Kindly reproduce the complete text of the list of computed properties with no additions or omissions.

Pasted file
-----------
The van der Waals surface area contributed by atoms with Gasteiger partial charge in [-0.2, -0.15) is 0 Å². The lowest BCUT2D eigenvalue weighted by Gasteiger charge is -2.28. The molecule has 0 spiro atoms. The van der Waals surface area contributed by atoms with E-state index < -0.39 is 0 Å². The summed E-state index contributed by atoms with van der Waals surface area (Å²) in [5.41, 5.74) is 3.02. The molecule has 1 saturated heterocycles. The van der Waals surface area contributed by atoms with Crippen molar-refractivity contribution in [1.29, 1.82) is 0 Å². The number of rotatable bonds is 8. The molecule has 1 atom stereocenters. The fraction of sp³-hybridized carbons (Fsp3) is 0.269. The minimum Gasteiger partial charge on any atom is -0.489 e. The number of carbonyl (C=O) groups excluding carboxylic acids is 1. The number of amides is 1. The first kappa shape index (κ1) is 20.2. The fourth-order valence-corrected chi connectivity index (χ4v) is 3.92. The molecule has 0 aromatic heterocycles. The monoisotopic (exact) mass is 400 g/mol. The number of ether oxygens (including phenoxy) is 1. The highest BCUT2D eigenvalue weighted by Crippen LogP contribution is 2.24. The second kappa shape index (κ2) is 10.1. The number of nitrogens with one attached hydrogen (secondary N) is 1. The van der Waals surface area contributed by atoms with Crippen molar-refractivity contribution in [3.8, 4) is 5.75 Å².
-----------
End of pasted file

The van der Waals surface area contributed by atoms with Gasteiger partial charge in [-0.2, -0.15) is 0 Å². The lowest BCUT2D eigenvalue weighted by Gasteiger charge is -2.28. The molecule has 0 spiro atoms. The van der Waals surface area contributed by atoms with E-state index < -0.39 is 0 Å². The summed E-state index contributed by atoms with van der Waals surface area (Å²) in [5.41, 5.74) is 3.02. The molecule has 1 saturated heterocycles. The van der Waals surface area contributed by atoms with Crippen molar-refractivity contribution in [1.29, 1.82) is 0 Å². The number of rotatable bonds is 8. The molecule has 1 atom stereocenters. The fraction of sp³-hybridized carbons (Fsp3) is 0.269. The minimum Gasteiger partial charge on any atom is -0.489 e. The number of carbonyl (C=O) groups excluding carboxylic acids is 1. The number of amides is 1. The first kappa shape index (κ1) is 20.2. The fourth-order valence-corrected chi connectivity index (χ4v) is 3.92. The molecule has 0 aromatic heterocycles. The monoisotopic (exact) mass is 400 g/mol. The number of ether oxygens (including phenoxy) is 1. The highest BCUT2D eigenvalue weighted by Crippen LogP contribution is 2.24. The second kappa shape index (κ2) is 10.1. The number of nitrogens with one attached hydrogen (secondary N) is 1. The van der Waals surface area contributed by atoms with Crippen molar-refractivity contribution in [3.8, 4) is 5.75 Å².